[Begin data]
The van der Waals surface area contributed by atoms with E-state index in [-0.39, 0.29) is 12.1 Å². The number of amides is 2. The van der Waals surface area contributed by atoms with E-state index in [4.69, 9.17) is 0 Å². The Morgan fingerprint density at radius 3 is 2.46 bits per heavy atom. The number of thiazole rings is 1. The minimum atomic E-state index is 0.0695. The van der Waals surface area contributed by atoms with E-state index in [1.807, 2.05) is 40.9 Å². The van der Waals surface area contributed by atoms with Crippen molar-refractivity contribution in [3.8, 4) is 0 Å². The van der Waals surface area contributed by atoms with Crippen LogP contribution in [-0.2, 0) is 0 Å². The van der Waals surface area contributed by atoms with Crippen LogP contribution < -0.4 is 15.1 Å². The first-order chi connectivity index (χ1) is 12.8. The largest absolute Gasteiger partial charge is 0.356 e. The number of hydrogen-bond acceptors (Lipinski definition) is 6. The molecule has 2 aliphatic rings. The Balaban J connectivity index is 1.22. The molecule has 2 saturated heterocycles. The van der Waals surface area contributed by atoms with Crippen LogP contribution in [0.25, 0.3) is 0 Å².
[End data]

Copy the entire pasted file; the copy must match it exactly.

The van der Waals surface area contributed by atoms with E-state index in [-0.39, 0.29) is 12.1 Å². The number of amides is 2. The van der Waals surface area contributed by atoms with E-state index in [4.69, 9.17) is 0 Å². The Morgan fingerprint density at radius 3 is 2.46 bits per heavy atom. The number of thiazole rings is 1. The minimum atomic E-state index is 0.0695. The van der Waals surface area contributed by atoms with E-state index in [1.807, 2.05) is 40.9 Å². The van der Waals surface area contributed by atoms with Crippen molar-refractivity contribution in [3.8, 4) is 0 Å². The van der Waals surface area contributed by atoms with Crippen LogP contribution in [-0.2, 0) is 0 Å². The van der Waals surface area contributed by atoms with Crippen LogP contribution < -0.4 is 15.1 Å². The first-order chi connectivity index (χ1) is 12.8. The largest absolute Gasteiger partial charge is 0.356 e. The number of hydrogen-bond acceptors (Lipinski definition) is 6. The molecule has 2 aliphatic rings. The Balaban J connectivity index is 1.22. The molecule has 2 saturated heterocycles. The van der Waals surface area contributed by atoms with Crippen LogP contribution in [0.25, 0.3) is 0 Å².